FIG. 2B provides flow of a process associated with droplet measurement for some embodiments. This process flow is generally designated using numeral 231 in FIG. 2B. More specifically, as indicated by reference numeral 233, in this particular process, the printhead assembly is first parked, for example, in a service station (not shown) of a printer or deposition apparatus. A droplet measurement device is then engaged (235) with the printhead assembly, for example, by selective engagement of part or all of an optics system through movement from below a deposition plane into a position where the optics system is capable of measuring individual droplets. Per numeral 237, this motion relative of one or more optics-system components relative to a parked printhead can optionally be performed in x, y and z dimensions.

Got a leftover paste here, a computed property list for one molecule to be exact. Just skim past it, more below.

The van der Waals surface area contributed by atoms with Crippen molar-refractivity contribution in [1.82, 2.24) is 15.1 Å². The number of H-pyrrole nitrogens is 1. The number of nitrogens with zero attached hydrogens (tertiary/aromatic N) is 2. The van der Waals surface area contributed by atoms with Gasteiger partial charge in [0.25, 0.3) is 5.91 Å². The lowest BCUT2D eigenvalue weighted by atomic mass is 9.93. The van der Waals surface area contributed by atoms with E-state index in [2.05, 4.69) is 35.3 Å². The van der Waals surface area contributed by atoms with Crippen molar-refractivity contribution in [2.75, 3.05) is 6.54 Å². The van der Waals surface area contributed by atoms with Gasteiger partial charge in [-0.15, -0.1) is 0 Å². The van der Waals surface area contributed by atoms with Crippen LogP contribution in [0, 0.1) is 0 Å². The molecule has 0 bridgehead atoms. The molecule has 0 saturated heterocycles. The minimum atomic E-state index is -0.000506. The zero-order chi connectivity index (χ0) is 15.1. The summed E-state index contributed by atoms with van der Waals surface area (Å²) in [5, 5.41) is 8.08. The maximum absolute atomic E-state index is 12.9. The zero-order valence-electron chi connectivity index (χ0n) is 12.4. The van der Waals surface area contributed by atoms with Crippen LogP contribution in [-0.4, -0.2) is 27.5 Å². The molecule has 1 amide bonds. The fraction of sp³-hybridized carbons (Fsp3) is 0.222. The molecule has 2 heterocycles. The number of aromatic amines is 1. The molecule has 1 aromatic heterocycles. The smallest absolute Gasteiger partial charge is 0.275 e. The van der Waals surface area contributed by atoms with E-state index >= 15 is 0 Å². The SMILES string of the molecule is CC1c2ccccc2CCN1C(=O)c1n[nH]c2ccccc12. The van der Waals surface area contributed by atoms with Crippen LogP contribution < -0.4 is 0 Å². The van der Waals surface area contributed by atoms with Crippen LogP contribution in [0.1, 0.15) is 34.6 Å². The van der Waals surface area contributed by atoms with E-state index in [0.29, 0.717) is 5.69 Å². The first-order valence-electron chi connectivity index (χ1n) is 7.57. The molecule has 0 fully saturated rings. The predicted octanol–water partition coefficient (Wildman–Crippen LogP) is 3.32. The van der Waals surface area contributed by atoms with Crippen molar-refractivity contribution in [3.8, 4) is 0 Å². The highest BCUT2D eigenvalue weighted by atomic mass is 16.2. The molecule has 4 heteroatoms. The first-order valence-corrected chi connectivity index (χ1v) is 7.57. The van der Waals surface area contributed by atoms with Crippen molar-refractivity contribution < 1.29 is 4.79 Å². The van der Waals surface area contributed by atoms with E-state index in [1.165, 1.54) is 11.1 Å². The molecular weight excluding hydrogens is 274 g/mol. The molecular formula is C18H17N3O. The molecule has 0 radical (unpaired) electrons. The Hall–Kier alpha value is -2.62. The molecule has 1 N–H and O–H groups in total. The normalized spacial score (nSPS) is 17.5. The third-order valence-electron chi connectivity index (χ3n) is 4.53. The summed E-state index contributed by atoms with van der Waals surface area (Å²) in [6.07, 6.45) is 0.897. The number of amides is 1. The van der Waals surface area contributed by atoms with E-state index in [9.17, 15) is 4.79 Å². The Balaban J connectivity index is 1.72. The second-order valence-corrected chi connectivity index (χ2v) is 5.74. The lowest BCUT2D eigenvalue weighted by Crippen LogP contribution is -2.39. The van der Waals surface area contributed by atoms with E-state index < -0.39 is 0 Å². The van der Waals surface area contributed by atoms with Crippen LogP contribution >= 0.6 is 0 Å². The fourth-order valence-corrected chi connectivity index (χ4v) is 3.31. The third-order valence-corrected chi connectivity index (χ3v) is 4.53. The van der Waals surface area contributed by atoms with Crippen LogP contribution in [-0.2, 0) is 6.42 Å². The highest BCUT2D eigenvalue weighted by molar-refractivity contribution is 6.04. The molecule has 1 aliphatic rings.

As alluded to previously, even a single nozzle and associated nozzle firing drive waveform (i.e., pulse(s) or signal level(s) used to jet a droplet) can produce droplet volume, trajectory, and velocity that varies slightly from droplet to droplet. In accordance with teachings herein, in one embodiment, the droplet measurement system, as indicated by numeral 239, obtains n measurements per droplet of a desired parameter, to derive statistical confidence regarding the expected properties of that parameter. In one implementation, the measured parameter can be volume, whereas for other implementations, the measured parameter can be flight velocity, flight trajectory or another parameter, or a combination of multiple such parameters. In one implementation, “n” can vary for each nozzle, whereas in another implementation, “n” can be a fixed number of measurements (e.g., “24”) to be performed for each nozzle; in still another implementation, “n” refers to a minimum number of measurements, such that additional measurements can be performed to dynamically adjust measured statistical properties of the parameter or to refine confidence. Clearly, many variations are possible. For the example provided by FIG. 2B, it should be assumed that droplet volume is being measured, so as to obtain an accurate mean representing expected droplet volume from a given nozzle and a tight confidence interval. This enables optional planning of droplet combinations (using multiple nozzles and/or drive waveforms) while reliably maintaining distributions of composite ink fills in a target region about an expected target (i.e., relative to a composite of droplet means). As noted by optional process boxes 241 and 243, interferometry or shadowgraphy are contemplated optical measurement processes that ideally enable instantaneous or near instantaneous measurement and calculation of volume (or other desired parameter); with such fast-measurement, it becomes possible to frequently and dynamically update volume measurements, for example, to account for changes over time in ink properties (including viscosity and constituent materials), temperature, power supply fluctuation and other factors. Building on this point, shadowgraphy typically features capture of an image of a droplet, for example, using a high resolution CCD camera as a light sensor mechanism; while droplets can be accurately imaged in a single image capture frame at multiple positions (e.g., using a strobed light source), image processing software typically involves a finite amount of time to calculate droplet volume, such that imaging of a sufficient droplet population from a large printhead assembly (e.g., with thousands of nozzles) can take hours. Interferometry, which relies on multiple binary light detectors and detection of interference pattern spacing based on output of such detectors, is a non-imaging technique (i.e., that does not require image analysis) and so produces droplet volume measurements many orders of time faster (e.g., 50×) than shadowgraphy or other techniques; for example, with a 10,000 nozzle printhead assembly, it is expected that large measurement populations for each of the thousands of nozzles can be obtained in minutes, rendering it feasible to frequently and dynamically perform droplet measurement. As noted earlier, in one optional embodiment, droplet measurement (or measurement of other parameters, such as trajectory and/or velocity) can be performed as a periodic, intermittent process, with the droplet measurement system being engaged according to a schedule, or in between substrates (e.g., as substrates are being loaded or unloaded), or stacked against other assembly and/or other printhead maintenance processes. Note that for embodiments that permit alternate nozzle drive waveforms to be used in a manner specific to each nozzle, a rapid measurement system (e.g., interferometric system) readily permits statistical population development for each nozzle and for each alternative drive waveform for that nozzle, thereby facilitating planned droplet combinations of droplets produced by various nozzle-waveform pairings, as alluded to earlier. Per numerals 245 and 247, by measuring expected droplet volume nozzle-by-nozzle (and/or by nozzle-waveform pairing-by-pairing) to a precision of better than 0.01 pL, it becomes possible to plan for very precise droplet combinations per target deposition region, where composite fills can also be planned to 0.01 pL resolution, and where target volumes can be kept within a specified error (e.g., tolerance) range of 0.5% of target volume or better; as indicated by numeral 247, the measurement populations for each nozzle or each nozzle-waveform pairing are in one embodiment planned so as to produce reliability distribution models for each such nozzle or nozzle-waveform pairing, i.e., with 3σ confidence (or other statistical measure, such as 4σ, 5σ, 6σ, etc.) that is less than the specification maximum fill error. Once sufficient measurements are taken for various droplets, fills involving combinations of those droplets can be evaluated and used to plan printing (248) in the most efficient manner possible. As indicated by separation line 249, droplet measurement can be performed with intermittent switching back and forth between active printing processes and measurement and calibration processes.